If all is in order, close the dialog box. The procedure is complete and the workflow is installed.


It’d be wise to test the script as soon as possible. If it fails to work, double check that you’ve entered the correct path in the AppleScript as that’s the most likely point of failure. Let’s suppose your hard disk is called ‘Macintosh HD’, your user name is “Mack” and the folder you want to save the attachments in is “Invoices From Acme”, then the set attachmentsFolder line should look like this:

set attachmentsFolder to "Volumes:Macintosh HD:Users:Mack:Invoices From Acme:" as rich text

You must ensure you’ve already created the folder ‘Invoices From Acme’ before running the script. Also, be sure you don’t forget the trailing colon at the end of the path and that you have a matching pair of opening and closing quotes around the path name.

Any problems, drop me a comment below and I’ll try to help you out. Good luck and enjoy! 🙂

run Terminal commands from any app

In this post I’m going to show you how you can select a piece of text in any app and have it run in Terminal simply by hitting a hotkey. The trick is especially useful for running commands you find on websites (like this one!) in a browser like Safari or Firefox.

This 20-second clip demonstrates running a command from a Firefox browser and another one from TextEdit, but you can also do it from an AppleScript editor window (and indeed any app that has selectable text), which can be useful for testing the formatting of your ‘do shell script’ commands and the like:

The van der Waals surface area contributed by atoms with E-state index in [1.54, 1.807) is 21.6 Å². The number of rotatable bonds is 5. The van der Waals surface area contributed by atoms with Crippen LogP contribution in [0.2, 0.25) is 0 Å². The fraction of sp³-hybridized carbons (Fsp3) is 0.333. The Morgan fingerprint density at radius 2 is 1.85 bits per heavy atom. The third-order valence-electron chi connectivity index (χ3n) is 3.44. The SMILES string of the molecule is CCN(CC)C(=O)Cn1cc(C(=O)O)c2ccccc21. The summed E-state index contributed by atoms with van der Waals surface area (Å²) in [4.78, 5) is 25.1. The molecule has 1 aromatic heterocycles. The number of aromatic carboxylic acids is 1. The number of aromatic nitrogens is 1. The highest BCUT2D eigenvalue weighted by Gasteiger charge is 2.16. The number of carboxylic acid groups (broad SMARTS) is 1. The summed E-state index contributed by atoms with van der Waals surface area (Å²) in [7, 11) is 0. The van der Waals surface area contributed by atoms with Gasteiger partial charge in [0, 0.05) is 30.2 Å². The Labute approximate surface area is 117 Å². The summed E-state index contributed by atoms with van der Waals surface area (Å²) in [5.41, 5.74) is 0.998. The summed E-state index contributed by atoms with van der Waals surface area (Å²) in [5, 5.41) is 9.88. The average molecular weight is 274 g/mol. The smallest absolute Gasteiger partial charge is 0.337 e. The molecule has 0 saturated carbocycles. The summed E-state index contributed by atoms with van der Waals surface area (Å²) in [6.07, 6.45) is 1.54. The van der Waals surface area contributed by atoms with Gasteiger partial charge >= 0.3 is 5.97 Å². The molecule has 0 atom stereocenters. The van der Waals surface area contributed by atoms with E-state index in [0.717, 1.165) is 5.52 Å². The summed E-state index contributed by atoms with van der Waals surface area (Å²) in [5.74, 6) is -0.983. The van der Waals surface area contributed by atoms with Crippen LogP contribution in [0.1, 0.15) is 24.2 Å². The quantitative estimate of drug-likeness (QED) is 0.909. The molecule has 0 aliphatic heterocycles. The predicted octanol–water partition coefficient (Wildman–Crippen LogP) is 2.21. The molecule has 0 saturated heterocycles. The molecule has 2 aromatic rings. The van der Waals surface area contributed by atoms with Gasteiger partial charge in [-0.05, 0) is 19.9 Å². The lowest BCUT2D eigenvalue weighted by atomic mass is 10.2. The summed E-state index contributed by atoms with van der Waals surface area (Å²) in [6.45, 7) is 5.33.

The first thing you’re going to need is to create an Automator workflow, add an AppleScript action and insert some code. Really? Nah, just kidding. I did it for you. 🙂 Just download, unzip and double-click the .workflow file to install the completed Service:

Download Run in

Click through the various dialog boxes and choose ‘Install’ on the last one* (note for Snow Leopard users: the service will open directly in Automator; just do ‘command-shift-S’ to name it and save it).

Screen Shot 2014-05-09 at 12.10.58

All you need to do now is set the hotkey. Open  > System Preferences.. > Keyboard | Shortcuts and click ‘Services’ in the sidebar. Scroll down the window till you see the ‘Run in Terminal’ command. Click on the far right to add a shortcut of your choice. The one I used in the video is ‘command-option-control-T’ (‘T’ for ‘Terminal’ helps me remember the shortcut).

To use the Service, just highlight any Terminal command by triple clicking it and pressing your hotkey. Try this one,

cd ~/Desktop; ls -alF

which lists all the visible and invisible files on your Desktop, as a test.

You can also get to the Service from both the contextual menu (right-click > Services) and the application menu bar at the top (e.g., Safari > Services).

As a bonus, try out your new Service on the Terminal command in this post, and now you’ll be able to run Terminal commands even from Quick Look previews in Finder!

Enjoy! 🙂

Carbon Copy Cloner: see last back up date

CCC Last Backup Service

If you’re a user of Bombich Software’s excellent Carbon Copy Cloner but you’re not doing backups as scheduled tasks, you may wish there was a way to find out the last time you successfully completed a backup task.

Unfortunately, CCC doesn’t provide an easy way for users to see this information natively, but in this post we’re going to add it through a bit of AppleScript and Automator magic.

As it turns out, CCC does keep a log of all your past backup details stashed away in a CCC.log file buried in your local domain’s Library folder. You can view this file in Console, but it’s a bit of a pain. Wouldn’t it be nicer if you could just hit a hotkey like ‘Command-Control-C’, say (you know, for ‘CCC’ 🙂 ), and get a dialog box like this:

CCC Last Backup date
If you think so too, then download my Automator workflow:

For Lion, Mountain Lion and Mavericks:
Download for 10.7.5 thru 10.9.2 📀

For Snow Leopard:
Download for 10.6.8 💿